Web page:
If you already have a reference from a previous manager / co-worker / key stakeholder to attest to the quality of your work or times that you have added value (ideally something that backs up the personal mission statement that you called out in your Personal Statement) then include it here, add it to your LinkedIn page or send it to me and I will send it alongside your CV to strengthen your application. Think about who your referee is – HR will usually only confirm dates, and if you contracted somewhere through an agency, then that agency won’t know if you were good or not. Whilst in each contract think about this & ask someone to be your referee / give a personal account of the value you added whilst in that post.
If you’re in a technical role & you have an active GitHub or Stack Overflow account that will positively add to your brand – put the link! If you’ve written your own web page & you’re proud of it, put a link! Anywhere you can include examples of your work, do so - This can make securing you an interview really easy because it proves you are as good as you say you are.
Warning: Make sure all your links are up to date – if you haven’t added to your GitHub account for 6 years, don’t include it. And if you’re tailoring your CV for a role and you include a link to your LinkedIn profile, make sure your online profile matches up with what’s on your CV or it will look like you’re lying about your experience.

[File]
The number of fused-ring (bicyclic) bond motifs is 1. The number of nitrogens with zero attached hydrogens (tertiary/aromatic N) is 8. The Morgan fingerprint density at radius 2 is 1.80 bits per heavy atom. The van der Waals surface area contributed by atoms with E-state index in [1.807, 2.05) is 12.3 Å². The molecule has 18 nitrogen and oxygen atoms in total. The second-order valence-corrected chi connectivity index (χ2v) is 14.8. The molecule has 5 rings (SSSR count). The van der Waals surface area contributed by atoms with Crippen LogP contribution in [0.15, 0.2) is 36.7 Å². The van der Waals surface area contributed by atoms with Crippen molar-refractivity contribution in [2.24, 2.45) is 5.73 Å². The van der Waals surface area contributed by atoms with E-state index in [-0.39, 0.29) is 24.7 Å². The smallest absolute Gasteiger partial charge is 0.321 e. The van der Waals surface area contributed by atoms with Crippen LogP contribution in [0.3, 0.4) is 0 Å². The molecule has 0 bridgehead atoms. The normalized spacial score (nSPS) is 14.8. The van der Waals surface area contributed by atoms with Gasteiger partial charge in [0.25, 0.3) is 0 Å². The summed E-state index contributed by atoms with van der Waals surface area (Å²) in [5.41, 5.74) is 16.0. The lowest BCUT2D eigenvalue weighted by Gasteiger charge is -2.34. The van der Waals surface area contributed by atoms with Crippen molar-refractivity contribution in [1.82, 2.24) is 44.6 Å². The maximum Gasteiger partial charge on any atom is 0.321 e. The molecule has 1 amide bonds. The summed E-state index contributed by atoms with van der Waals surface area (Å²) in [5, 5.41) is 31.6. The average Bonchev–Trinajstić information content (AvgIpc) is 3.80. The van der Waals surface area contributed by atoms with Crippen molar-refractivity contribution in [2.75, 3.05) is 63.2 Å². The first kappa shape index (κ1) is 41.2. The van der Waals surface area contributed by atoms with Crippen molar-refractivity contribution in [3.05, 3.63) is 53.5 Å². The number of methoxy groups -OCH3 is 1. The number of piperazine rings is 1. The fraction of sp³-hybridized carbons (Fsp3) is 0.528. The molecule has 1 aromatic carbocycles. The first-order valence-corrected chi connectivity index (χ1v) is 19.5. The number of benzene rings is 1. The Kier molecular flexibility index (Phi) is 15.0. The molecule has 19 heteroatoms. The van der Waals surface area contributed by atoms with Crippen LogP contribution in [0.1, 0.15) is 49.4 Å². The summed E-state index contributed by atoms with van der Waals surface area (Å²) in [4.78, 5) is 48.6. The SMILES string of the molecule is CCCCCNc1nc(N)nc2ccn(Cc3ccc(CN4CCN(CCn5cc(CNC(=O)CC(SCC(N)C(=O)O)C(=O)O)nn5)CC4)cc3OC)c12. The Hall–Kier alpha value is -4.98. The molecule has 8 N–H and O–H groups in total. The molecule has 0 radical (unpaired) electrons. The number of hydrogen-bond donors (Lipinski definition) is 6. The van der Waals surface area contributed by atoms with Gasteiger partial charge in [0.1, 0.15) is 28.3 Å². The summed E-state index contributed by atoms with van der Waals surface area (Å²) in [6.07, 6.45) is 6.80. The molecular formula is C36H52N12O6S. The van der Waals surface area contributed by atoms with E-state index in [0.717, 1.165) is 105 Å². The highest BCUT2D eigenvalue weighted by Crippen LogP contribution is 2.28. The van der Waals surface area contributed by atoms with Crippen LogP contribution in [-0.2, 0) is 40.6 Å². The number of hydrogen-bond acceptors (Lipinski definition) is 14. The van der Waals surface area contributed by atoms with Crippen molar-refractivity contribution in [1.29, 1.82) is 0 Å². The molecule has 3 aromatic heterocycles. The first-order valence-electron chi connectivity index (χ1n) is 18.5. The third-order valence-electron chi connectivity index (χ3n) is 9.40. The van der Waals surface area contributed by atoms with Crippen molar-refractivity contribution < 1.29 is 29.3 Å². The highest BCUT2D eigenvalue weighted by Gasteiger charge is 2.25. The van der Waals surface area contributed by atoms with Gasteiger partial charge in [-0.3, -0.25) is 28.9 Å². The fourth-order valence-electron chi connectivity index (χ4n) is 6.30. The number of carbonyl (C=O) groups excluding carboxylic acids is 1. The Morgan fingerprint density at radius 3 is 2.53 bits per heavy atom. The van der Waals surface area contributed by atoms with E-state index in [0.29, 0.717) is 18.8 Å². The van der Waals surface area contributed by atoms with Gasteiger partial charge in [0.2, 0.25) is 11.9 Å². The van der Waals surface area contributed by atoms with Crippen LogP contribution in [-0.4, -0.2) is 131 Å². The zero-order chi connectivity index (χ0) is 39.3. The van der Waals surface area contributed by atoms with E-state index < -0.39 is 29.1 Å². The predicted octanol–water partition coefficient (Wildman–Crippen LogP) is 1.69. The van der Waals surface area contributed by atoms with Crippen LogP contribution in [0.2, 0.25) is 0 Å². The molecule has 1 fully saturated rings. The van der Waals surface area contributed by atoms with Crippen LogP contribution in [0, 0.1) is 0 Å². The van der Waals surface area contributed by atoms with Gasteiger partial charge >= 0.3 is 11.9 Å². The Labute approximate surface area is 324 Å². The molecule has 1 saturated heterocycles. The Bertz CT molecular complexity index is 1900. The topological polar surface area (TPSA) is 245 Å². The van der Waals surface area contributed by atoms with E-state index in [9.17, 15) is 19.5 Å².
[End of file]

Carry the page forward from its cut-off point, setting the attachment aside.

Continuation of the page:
Although you are a contractor most potential employers will still google you. If there is anything online about you that a potential employer might find & you are not happy for them to see it then make sure it is private. This sounds so basic but it’s so easily overlooked. I once had a contractor refused an interview because on their twitter account they were constantly commenting their support for Britain First, and the line manager didn’t agree with their views. The rule of thumb here is if you have to ask yourself “is this okay?” then it’s not okay to include.
As the recruiter, I will speak to you at length about the role before I put you forward for it. I then usually write a covering letter about you when I send your CV to the hiring manager to explain to them why I think you’re relevant for the role. Often this includes achievements from your previous contracts that are relevant for this one, but if there is any other relevant information that’s not on your CV, I will include it here, such as if the company make a product & you use it, I’ll include it here, or if you love cars and the company are a car manufacturer, I will include that here. So please mention it on the phone so I can include it and give you the best chance of securing the role!
If you tell a white lie here or there to try and make yourself look good, and you’re caught out at interview then the client will wonder what else you’ve lied about and will lose trust in you instantly.
I guess my final thought is to remember that the purpose of your CV is to secure you an interview for that contract role, so always leave the hiring manager wanting more and give them things to ask you about at interview.
If you have any questions on anything mentioned in this document please do not hesitate to ask & I will help in any way that I can.
Thanks for reading!
- Rach< Back to Blog